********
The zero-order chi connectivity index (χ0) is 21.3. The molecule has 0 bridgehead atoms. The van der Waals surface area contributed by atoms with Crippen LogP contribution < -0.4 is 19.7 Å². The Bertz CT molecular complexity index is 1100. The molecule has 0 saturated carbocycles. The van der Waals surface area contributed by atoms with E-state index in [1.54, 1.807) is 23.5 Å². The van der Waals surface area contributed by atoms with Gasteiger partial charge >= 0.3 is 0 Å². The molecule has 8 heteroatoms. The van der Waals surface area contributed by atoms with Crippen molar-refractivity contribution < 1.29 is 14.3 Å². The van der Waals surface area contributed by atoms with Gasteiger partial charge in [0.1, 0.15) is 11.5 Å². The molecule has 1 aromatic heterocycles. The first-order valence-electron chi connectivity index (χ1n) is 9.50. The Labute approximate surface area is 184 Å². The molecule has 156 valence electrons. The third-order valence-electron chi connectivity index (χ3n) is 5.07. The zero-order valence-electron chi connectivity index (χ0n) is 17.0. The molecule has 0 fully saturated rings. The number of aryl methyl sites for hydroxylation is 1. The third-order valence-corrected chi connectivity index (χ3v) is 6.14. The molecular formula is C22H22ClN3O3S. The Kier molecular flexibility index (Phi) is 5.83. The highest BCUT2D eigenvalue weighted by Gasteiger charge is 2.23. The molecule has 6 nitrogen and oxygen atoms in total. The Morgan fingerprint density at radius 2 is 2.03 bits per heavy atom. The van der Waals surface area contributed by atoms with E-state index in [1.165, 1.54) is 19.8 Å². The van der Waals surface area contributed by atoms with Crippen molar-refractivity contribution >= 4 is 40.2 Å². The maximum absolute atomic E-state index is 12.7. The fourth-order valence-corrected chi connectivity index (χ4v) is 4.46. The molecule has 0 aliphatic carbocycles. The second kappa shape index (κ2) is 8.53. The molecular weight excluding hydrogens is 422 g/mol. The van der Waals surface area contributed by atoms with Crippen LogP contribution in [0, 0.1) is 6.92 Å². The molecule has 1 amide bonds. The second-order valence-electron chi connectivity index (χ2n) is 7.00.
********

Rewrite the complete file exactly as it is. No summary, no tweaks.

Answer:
The zero-order chi connectivity index (χ0) is 21.3. The molecule has 0 bridgehead atoms. The van der Waals surface area contributed by atoms with Crippen LogP contribution < -0.4 is 19.7 Å². The Bertz CT molecular complexity index is 1100. The molecule has 0 saturated carbocycles. The van der Waals surface area contributed by atoms with E-state index in [1.54, 1.807) is 23.5 Å². The van der Waals surface area contributed by atoms with Gasteiger partial charge >= 0.3 is 0 Å². The molecule has 8 heteroatoms. The van der Waals surface area contributed by atoms with Crippen molar-refractivity contribution < 1.29 is 14.3 Å². The van der Waals surface area contributed by atoms with Gasteiger partial charge in [0.1, 0.15) is 11.5 Å². The molecule has 1 aromatic heterocycles. The first-order valence-electron chi connectivity index (χ1n) is 9.50. The Labute approximate surface area is 184 Å². The molecule has 156 valence electrons. The third-order valence-electron chi connectivity index (χ3n) is 5.07. The zero-order valence-electron chi connectivity index (χ0n) is 17.0. The molecule has 0 fully saturated rings. The number of aryl methyl sites for hydroxylation is 1. The third-order valence-corrected chi connectivity index (χ3v) is 6.14. The molecular formula is C22H22ClN3O3S. The Kier molecular flexibility index (Phi) is 5.83. The highest BCUT2D eigenvalue weighted by Gasteiger charge is 2.23. The molecule has 6 nitrogen and oxygen atoms in total. The Morgan fingerprint density at radius 2 is 2.03 bits per heavy atom. The van der Waals surface area contributed by atoms with E-state index in [1.165, 1.54) is 19.8 Å². The van der Waals surface area contributed by atoms with Crippen molar-refractivity contribution >= 4 is 40.2 Å². The maximum absolute atomic E-state index is 12.7. The fourth-order valence-corrected chi connectivity index (χ4v) is 4.46. The molecule has 0 aliphatic carbocycles. The second kappa shape index (κ2) is 8.53. The molecular weight excluding hydrogens is 422 g/mol. The van der Waals surface area contributed by atoms with Crippen LogP contribution in [0, 0.1) is 6.92 Å². The molecule has 1 amide bonds. The second-order valence-electron chi connectivity index (χ2n) is 7.00.